Pester power is the power and ability children have by consistently and repeatedly nagging without ceasing to influence their parents to purchase for them advertised or the latest fashionable items. Parents, since the late 20th century, have been taking their children’s demands seriously. In most cases, parents give in rather than endure constant and relentless badgering. In the past centuries, children were supposed to be content with what they were given without disapproval or pestering for alternatives.
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Use of children in advertisement by Toyota
In marketing, the most important thing is successively identifying the customer, efficiently satisfying the customer, and then keeping the customers that have been attracted. In the late 20th Century, Toyota has drastically changed its marketing and advertising plans. Being one of the world’s largest vehicle manufactures, the company has shifted its advertisement plan to mainly including children as their asset of attracting potential buyers (Look Japan, 2002). The change has mainly been necessitated by rise in technological advancement. Children of the 21st century have shifted from engaging in physical outdoor activities to indoor computer based activities especially computer games. Of these computer games, those involving vehicles are the most loved and adored by children, for example, Need for Speed.
The computer games have been made readily available through such game containing gadgets like play station (PS) 1, 2, and 3, Play Station P (PSP) and X-BOX 360. Since children’s desires and pestering are nowadays taken seriously, Toyota has taken this opportunity to use children in their advertisement. Children do not drive nor own automobiles but their influence in the purchase is very important. Children want a family car with certain features especially those that resemble the ones in the computer games. They will not be happy if their parents bought a car that is not of their own choice; so parents are cautious and consultative in time of purchase.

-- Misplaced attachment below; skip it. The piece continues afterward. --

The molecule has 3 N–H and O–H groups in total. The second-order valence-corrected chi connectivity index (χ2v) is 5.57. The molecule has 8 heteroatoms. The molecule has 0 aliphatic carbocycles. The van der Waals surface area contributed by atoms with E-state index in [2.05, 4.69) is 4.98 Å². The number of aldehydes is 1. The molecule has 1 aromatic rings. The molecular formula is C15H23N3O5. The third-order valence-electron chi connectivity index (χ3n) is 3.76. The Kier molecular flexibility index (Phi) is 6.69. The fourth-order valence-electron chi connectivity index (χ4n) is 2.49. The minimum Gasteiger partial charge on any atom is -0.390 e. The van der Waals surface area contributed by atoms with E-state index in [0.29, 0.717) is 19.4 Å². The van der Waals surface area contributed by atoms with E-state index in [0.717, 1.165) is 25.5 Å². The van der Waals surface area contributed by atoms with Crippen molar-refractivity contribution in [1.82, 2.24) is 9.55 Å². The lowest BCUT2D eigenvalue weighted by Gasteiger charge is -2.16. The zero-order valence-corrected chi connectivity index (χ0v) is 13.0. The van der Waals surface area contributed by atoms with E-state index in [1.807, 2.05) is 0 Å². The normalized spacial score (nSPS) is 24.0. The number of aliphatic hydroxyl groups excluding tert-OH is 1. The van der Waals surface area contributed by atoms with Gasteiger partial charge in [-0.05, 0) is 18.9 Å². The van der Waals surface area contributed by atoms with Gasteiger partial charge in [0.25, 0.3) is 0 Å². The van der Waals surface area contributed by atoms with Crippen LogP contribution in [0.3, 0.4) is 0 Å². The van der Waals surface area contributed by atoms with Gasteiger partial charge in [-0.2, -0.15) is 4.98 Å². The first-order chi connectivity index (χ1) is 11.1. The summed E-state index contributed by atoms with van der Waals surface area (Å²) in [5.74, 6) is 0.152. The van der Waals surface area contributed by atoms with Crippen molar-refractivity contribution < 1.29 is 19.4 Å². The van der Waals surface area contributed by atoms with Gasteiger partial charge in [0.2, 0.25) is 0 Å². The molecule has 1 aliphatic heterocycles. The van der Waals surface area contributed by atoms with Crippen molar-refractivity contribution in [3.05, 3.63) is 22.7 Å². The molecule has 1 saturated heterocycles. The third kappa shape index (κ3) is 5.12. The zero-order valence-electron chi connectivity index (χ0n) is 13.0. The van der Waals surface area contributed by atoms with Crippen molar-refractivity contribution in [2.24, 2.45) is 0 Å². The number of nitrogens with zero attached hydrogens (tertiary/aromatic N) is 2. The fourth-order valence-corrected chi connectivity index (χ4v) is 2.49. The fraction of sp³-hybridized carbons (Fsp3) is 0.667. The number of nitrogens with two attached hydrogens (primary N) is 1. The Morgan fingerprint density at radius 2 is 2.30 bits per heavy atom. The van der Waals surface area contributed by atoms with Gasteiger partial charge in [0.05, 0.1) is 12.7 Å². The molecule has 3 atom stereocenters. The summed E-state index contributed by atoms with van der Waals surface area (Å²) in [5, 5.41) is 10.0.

Many parents are busy with work and so do not take much time in getting to know the latest model of car produced. However, children spend most of their time in the internet browsing or in playing computer games. A new model of a car is thus made into a computer game, which in turn reaches the children in no time. Children while just having a normal family union will tend to pester their parents to purchase the new model. When children are used in advertisement, other children take closer interest and picture themselves as the child in the advert. They become fascinated and carried away, and would do anything for the family to have such a car. This in turn results in relentless pestering on their parents in a bid to make sure their wish is granted. Parents would have no other choice but to do their children’s bidding (Hornaday, 1994).
Solving the Issue
Such advertisements are not ethically desired as they use children as objects for the Toyota Company to meet its result. To solve such a scenario of children obsession with what they see in the media, it is desirable for parents to radically and actively educate their children that what they see are just props which in the real sense are not true. The company should also be made to include in their advertisement, that the scenes have been doctored and not real, they are just advertisements, to eliminate the notion of superhuman obsession in children. Rules banning minors from advertisements should also be enacted (Bloomberg, 1998).
Bloomberg. (1998). Business Week. New York: Bloomberg L.P.
Hornaday, R. (1994). Cases in Strategic Management. Michigan: University of Michigan.
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Look Japan (2002). Look Japan volume 48. Tokyo: Look Japan Ltd.